30 Beats is a serious-minded modern sex drama whose strong desire to be hip and relevant is coupled with an even stronger one to appear artistic (“tastefully tawdry” might be the most accurate phrase). Writer and director Alexis Lloyd, in an online conversation after the film screened, told me that she intended 30 Beats to be “about individuals being led out of their routine and comfort zone.” The movie does feature individuals — this might be a better way to describe them than ‘characters’ — but it is far more concerned with having them spout delicately-phrased sexual complaints while cloaked in moody lighting than with illustrating what routines or comfort zones they might have some need to be led out of.
This is to say that the characters take a back seat to the cleverness of the structure, which is about as up-front as it could be. 30 Beats insists on moving in an elaborate, belabored circle (à la its inspiration, Arthur Schnitzler’s novel Reigen, popularly known as La Ronde): we are introduced to some individual or another, a more or less well-off New Yorker; we enjoy their company for a scene or two as we listen to them explain their sexual hang-ups to a second New Yorker, one they invariably want to fuck; then we watch them fade back into the city, leaving their partner to take over as main character; this person moves on to complain to a third person, and so on. The circular structure can’t avoid mimicking Schnitzler’s novel’s most famous film adaptation, which was directed by the magnificent Max Ophuls. But there is no Ophuls magic to 30 Beats: instead of a regal, compassionate Anton Walbrook, it offers a perplexed, smirking Lee Pace; instead of a time jump moving with the seasons, from black leaves to white snow, we get innumerable slow fades on lithe New Yorkers dry-humping; instead of exquisite attention to the detail of the mise-en-scene we get cluttered apartments and city sidewalks.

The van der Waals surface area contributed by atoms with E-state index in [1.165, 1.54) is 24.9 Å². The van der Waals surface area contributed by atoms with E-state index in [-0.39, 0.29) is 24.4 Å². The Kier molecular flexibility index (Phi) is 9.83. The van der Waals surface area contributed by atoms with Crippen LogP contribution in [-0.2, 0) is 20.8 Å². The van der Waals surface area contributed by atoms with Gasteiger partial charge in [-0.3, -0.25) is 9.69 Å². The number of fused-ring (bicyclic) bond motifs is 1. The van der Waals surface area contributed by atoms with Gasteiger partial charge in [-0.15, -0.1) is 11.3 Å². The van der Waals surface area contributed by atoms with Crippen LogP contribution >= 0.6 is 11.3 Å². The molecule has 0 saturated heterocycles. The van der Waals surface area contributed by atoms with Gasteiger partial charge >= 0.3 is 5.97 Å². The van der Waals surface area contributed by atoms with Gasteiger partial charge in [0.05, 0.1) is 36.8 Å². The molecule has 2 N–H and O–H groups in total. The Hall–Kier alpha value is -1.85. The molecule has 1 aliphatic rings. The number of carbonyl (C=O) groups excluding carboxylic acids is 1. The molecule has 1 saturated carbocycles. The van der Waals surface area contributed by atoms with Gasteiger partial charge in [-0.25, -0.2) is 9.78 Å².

The hard thing to swallow is that all of this amateur artistry is intended to elevate the cooked-up structure. The most memorable thing isn’t the dialogue we’re supposed to latch on to, but rather the the visuals that distract us. The film is shot with a kind of moody, florid hyper-reality — something like a Janet Jackson music video from the 80s or a sex scene from a Tony Scott film (Top Gun and True Romance come to mind). 30 Beats has a particular look, and it isn’t a bland one; it’s just hard to say exactly why it looks the way it looks, besides some general desire to create mood, to play with lighting, or because of some notion that a dark color scheme will trigger an emotional response more effectively than probing conversation will.
With this movie, Alexis Lloyd has made the jump to features from short films. In a sense she’s done it seamlessly, as if she never stopped trying to make shorts: the most obvious thing about 30 Beats is its structure, which, like the novel it’s based on (or like Richard Linklater’s Slacker) never stays with a character for more than two scenes. This is the perfect paradigm for a maker of short films who is unsure how to hold a feature together: by imitating Schnitzler, Lloyd has covered up her need to see everything in discrete packets rather than as a big picture. Of course, the ronde structure in and of itself doesn’t portend a bad movie; the lack of insight into the characters does.